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Reds unveil new-look uniforms

Reds unveil new-look uniforms

CINCINNATI -- So long, sleeveless jerseys.

Farewell, pinstripes. Goodbye to you too, black caps and helmets.

Welcome back, Mr. Redlegs.

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Anticipated for months, the Reds unveiled their new uniforms for 2007 on Friday at Redsfest. It was the club's first major uniform change since 1999.

"These are sweet," Reds catcher David Ross said.

Cincinnati will feature three different uniforms styles -- for home games, road games and a red-colored alternate jersey top. The Reds front office, headed by chief executive officer Bob Castellini and senior director of business operations Phil Castellini consulted with Major League Baseball on the uniform renovations.

"It was about how do you wrap up the tradition of the franchise and get a look that will last you hopefully, a decade or two at the same time?" Phil Castellini said "We are not a team that plans on doing a new uniform every two years just to sell merchandise. We want to be like the Yankees and the Cards, where it's the same uniform year after year. We want the core base to be the same so that your kids, my kids and their kids remember the Reds with that uniform."

The home look will feature white uniforms with red trim on the front and red piping on the side of the legs. On the left sleeve is a logo of handlebar mustached "Mr. Redlegs" carrying a bat. It was an acknowledgement of a logo the Reds used during 1950s and 60s before the baseball headed "Mr. Red" was ushered in during the late 1960s.

As in past generations of their uniforms, the "wishbone C" with "Reds" remains prominent on the left front side. The uniform number is on the right side of the chest. An old-fashioned font was created that will be unique from all other Major League lettering styles.

Also returning is the all red cap with the familiar "wishbone C" logo on the front.

The new lettering font is also emblazoned on gray road uniforms with "Cincinnati" across the chest in the color red. The caps will be similar to what was worn at home from 1999-2006 -- red with a black bill.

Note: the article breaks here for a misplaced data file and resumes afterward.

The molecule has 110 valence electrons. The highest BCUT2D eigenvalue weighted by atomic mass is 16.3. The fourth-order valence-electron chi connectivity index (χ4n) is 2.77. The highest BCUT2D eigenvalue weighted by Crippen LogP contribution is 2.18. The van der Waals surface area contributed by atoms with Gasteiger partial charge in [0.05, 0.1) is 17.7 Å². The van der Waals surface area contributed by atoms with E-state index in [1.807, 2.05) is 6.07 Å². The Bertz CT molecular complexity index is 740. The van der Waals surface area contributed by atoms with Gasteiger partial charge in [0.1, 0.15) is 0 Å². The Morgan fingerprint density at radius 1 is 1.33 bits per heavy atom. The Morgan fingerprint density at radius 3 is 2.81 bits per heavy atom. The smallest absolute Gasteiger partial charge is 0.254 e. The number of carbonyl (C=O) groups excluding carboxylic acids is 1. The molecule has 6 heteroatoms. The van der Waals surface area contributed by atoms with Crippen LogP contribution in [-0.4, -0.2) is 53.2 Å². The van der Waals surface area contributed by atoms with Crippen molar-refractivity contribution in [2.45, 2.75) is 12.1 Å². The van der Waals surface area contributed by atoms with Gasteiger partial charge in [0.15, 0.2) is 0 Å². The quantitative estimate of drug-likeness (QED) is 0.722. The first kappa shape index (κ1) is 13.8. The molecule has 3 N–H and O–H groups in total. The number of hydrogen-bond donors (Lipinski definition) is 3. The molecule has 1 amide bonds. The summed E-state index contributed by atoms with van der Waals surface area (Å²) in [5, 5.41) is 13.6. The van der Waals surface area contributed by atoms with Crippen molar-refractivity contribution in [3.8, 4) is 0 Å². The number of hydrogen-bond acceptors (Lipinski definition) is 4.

The alternate home jersey is red with white trim and the "wishbone C" and "Reds" on the chest

For the first time since 1992, the Reds are going without the sleeveless vest jerseys. Also gone are pinstripes and the heavy leaning on the color black -- especially on the road uniforms.

Players offered their seals of approval.

"I like sleeves a lot better, personally. I never liked sleeveless," Ross said.

"I like the old-style look they've got going," pitcher Brandon Claussen said. "I'm a sleeves guy too because I'm not known for my big guns or anything."

Reds players showed off their new duds during a special fashion show for fans at Redsfest inside the Duke Energy Center. Brandon Phillips, Todd Coffey and Chris Denorfia served as models for each look. Coffey did his trademark sprint from the bullpen, but this time it was on the fashion catwalk.

"I like it. It's all right by me," Phillips said of the new jerseys while wearing the new alternate top. "The sleeveless look never bothered me. We should be happy to wear a uniform in Major League Baseball. As long as we go out and win in them, we should be all right. It could be a T-shirt. As long as we win, I don't care."

Just before the start of the uniform fashion show, Bob Castellini was enthusiastic about the final results.

"I like it. It's what we wanted," Castellini said. "We've got the players to buy into it. A lot of people -- from Johnny Bench to players and scouts and all the people that bleed red -- saw these uniforms and there was a consensus. There wasn't a lot of argument. It's what everybody came to. It's like revisiting the 'Big Red Machine' with a little more modern flare. We have the traditional with the 21st century."

Obviously, there is no data that indicates that wearing new uniforms equate to improvement in the win-loss column. But many felt the Reds new jerseys looked like winners.

"These are playoff uni's," Ross said.

Mark Sheldon is a reporter for MLB.com. This story was not subject to the approval of Major League Baseball or its clubs.

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